In the face of these protests the Government thought they would calm public opinion by appointing what they called a Food Controller, and it was then that the Government told us of the appointment of Mr. Hanna. Everybody was satisfied, the people believed that the .Government was sincere and that by their appointing a Food Controller we could at least earn enough to enable us to buy the necessaries of life. The irony of it, Mr. Speaker ! The Controller was well and duly appointed; he was given spacious offices, and it is said that his suite was furnished with luxury and that he was given a staff, both very numerous and very expensive-if I believe the gentlemen who have preceded me-and still he was not controlling; the cost of living was soaring all the time.
A moment ago I heard my hon. friend, the Minister of Customs, say that the appoint-
ment of the Controller did not aim at control. My iLord! we were well aware of it, he never did control! His duty consisted simply in seeing that no food was wasted. Could he have forgotten what my hon. friend from Meg-antic (Mr. Pacaud) said a while ago? Haven't we learned, in the last few days, through the newspapers, that a large ..quantity of foodstuffs, hoarded in storage warehouses in order to boost prices, had been sent to the incinerator in the city of Winnipeg? Well! if the duty of the Food Controller was to prevent the waste of foodstuffs, why did he allow such .an enormous quantity of food to find its way to the garbage heap? Is it because those implicated are the friends of the Government? I ask you that, Mr. Speaker.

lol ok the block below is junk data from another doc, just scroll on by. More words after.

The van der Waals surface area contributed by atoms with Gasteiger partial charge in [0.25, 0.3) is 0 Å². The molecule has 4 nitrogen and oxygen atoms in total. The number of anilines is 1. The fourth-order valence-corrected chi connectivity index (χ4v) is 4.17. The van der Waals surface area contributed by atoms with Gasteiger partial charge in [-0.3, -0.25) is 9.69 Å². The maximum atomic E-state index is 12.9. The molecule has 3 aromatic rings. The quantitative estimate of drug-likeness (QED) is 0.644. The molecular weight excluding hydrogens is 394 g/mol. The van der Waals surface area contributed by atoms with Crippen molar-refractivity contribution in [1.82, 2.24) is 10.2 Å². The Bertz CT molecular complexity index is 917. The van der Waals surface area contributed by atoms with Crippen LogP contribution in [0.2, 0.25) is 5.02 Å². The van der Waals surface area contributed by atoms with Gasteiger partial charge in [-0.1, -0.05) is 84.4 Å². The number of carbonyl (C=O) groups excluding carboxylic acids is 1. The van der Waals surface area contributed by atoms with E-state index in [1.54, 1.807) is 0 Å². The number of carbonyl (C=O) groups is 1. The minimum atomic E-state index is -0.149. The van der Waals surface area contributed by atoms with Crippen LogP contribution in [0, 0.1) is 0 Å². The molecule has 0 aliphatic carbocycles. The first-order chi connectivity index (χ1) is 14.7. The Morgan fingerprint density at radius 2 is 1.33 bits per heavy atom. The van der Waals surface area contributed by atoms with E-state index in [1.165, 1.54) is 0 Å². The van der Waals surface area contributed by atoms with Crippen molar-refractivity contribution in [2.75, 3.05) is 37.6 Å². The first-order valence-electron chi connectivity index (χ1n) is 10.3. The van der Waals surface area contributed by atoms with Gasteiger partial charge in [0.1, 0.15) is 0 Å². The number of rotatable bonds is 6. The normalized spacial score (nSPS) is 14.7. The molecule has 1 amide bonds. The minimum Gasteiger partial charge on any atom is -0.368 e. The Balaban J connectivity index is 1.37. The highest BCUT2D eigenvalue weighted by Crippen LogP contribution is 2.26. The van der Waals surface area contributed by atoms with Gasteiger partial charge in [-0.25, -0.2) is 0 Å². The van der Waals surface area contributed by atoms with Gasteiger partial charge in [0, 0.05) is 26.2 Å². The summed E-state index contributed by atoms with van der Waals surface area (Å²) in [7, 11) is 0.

My hon. friend brings to mind the name of a certain Mr. Flavelle. I remember that it was precisely this name Mr. Watters who gave us, ait Hull, the history of this fellow Flavelle; he even told us that he was at the head of the William Davies Company ,and that he had found a way to make millions of profit while the people were starving to death. It seems to me, then, Mr. Speaker, that when the Government asks the people to subscribe to War Loans; when they ask the people to give generously to the Patriotic Fund and to the Red Cross; while they continue to crush the people with taxes, it seems to me, I .say, that the people have at least the right to be protected by their Government, and still the Government has not given them this protection.